Burning Straw Saves Heating Costs

Reading Time: 3 minutes

A Peace River area farmer is using fescue for fuel in an inventive on-farm heating system he estimates is saving him more than $2,000 a month. Louis Stickney grows fescue and canola on 14 quarters of land just outside of the small town of Hythe. He describes himself as semi-retired, but there’s no end to his enterprising ideas.

Stickney operated the White/New Holland dealership in Hythe for 22 years, and sold out five years ago. At one time, Stickney was a pedigreed seed grower but eventually got out of cereal grains.

“It was hard to get good help,” he said. “It made sense to shift into something less labour-intensive so that I could farm on my own.” Fescue crops spread out the workload, allowing him to seed what he could handle himself.

A few years ago, he began to wonder about better uses for his hard fescue straw. “It isn’t good for cattle because it’s hard on the hooves, so there wasn’t much use for it anywhere,” said Stickney. “There was an advantage to me in baling the straw and getting it off the field, but then what?”

It sparked an idea that led to an on-farm heating system using recycled parts and a lot of ingenuity. “My only parameters were that it had to be low cost as well as low maintenance,” he said.

First, he acquired two large tanks that were formerly underground fuel tanks for $250 each. Stickney picked up a third tank for free. “It was an old oilfield vessel; they said I could have it if I moved it.”

One of tanks he uses as a bale burner is a 7×20 foot combustion chamber that holds a maximum of three large bales and sits inside a second tank, a 9×30 foot water jacket. The 10-ft. difference in length of the two tanks accommodates a piping system.

“The water jacket holds about 6,000 gallons of water,” said Stickney. “That stores a whole lot of heat.”

To prevent the water from boiling, he installed a swimming pool pump to keep the water circulating. The most expensive component was tank insulation materials that cost $3,000.

The outside tank is warm to the touch – but only just. “The snow stays on it all winter,” says Stickney. He figured out that using a natural gas flame, which generates very high temperatures, and a three-horsepower blower used to aerate grain bins would burn

off the smell out of the flue. Now, the stack is clean and odourless. “By capturing the smoke, we’ve increased heat retention by three,” he said. “There is a tremendous amount of energy in smoke.”

The system uses a heat exchanger to capture the heat in the flue gas. “We had to keep the condensation to a minimum and had to tweak the heat exchanger here and there but now we’re capturing 95 per cent of the energy out of the fescue straw,” said Stickney.

He’s using his system to heat a 6,000 sq. ft. shop via an in-floor heating system as well as two floors of an 1,800 sq. ft. farm home via a water-to-air heat exchanger furnace.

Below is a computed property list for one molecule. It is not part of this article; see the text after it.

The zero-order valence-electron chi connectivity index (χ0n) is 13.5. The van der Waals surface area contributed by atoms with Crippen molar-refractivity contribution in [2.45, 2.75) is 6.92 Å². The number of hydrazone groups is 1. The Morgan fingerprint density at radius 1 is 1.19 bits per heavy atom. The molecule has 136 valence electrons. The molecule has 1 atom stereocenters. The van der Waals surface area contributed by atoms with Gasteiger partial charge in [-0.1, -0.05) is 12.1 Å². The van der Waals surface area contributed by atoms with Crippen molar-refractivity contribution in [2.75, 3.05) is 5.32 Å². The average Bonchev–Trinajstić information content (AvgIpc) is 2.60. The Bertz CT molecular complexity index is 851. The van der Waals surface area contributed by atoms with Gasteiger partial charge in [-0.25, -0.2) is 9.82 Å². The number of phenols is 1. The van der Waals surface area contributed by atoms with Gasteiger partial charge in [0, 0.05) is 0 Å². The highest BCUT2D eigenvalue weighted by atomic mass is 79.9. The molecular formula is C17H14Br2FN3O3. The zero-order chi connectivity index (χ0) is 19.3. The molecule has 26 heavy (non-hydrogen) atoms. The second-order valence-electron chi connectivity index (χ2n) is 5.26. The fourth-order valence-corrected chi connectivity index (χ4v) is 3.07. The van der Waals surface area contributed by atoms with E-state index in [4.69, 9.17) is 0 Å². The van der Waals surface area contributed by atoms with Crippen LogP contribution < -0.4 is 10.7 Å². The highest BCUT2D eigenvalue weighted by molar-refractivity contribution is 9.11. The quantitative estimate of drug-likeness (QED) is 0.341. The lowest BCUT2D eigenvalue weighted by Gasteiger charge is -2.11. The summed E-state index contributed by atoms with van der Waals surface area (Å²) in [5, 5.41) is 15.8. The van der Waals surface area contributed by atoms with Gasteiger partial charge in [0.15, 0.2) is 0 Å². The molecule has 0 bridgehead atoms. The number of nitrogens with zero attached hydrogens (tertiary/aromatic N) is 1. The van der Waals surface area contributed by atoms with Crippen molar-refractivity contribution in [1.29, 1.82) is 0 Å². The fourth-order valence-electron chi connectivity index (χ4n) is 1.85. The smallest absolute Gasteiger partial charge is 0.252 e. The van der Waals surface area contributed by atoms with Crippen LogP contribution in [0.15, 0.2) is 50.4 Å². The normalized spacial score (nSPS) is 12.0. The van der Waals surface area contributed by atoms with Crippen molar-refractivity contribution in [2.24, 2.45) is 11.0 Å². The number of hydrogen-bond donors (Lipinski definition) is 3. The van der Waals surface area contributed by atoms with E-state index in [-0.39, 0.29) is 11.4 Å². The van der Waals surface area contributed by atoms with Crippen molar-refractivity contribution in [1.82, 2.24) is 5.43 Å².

The third water tank was installed inside his shop. It uses a 150-watt pump, as does a second pump in the house. Throw in another $800 for the heat exchanger and Stickney figures the entire system cost him less than $5,000.

“I’m guessing that just the shop alone would be costing about $2,000 for heat,” said Stickney. He estimates he uses about 50 bales every winter. Now in its sixth winter, he says three bales will maintain an interior temperature of 70 F in his shop for two weeks during the coldest parts of winter. “Fescue burns so well, I only have to clean out the burner once a year,” he said.

Now, that’s low maintenance.

Deep roots in the area

Louis Stickney has deep roots in the Hythe area. His father settled here in 1927, and he still lives on the original family farm. An old grain elevator that was built on site in 1939 is a local landmark, and serves as a sentinel for the long-time family operation. Louis and his wife raised six children here, who have gone on to careers in veterinary medicine, education, engineering and instrumentation. That suits Stickney just fine, he says. “We encouraged our children to get an education before deciding to just take over the family farm, it’s a very high-stress job, the farming business.”

It may seem like odd advice but not when you consider Stickney’s background. He holds a bachelor of science degree in biology and a degree in physiology.

He taught school before he started farming at his father’s urging, and subsequently bought the White farm equipment dealership in Hythe. “What I’ve done here, with the fescue heating system, suits me. It’s something that works for me,” said Stickney. “I don’t think I’m finished yet,” he said, adding that he has a keen interest in the viability of a system that could be used to generate electricity in an economical way. Meanwhile, he’s keeping his ears open as well as his mind.

About the author

Comments

explore

Stories from our other publications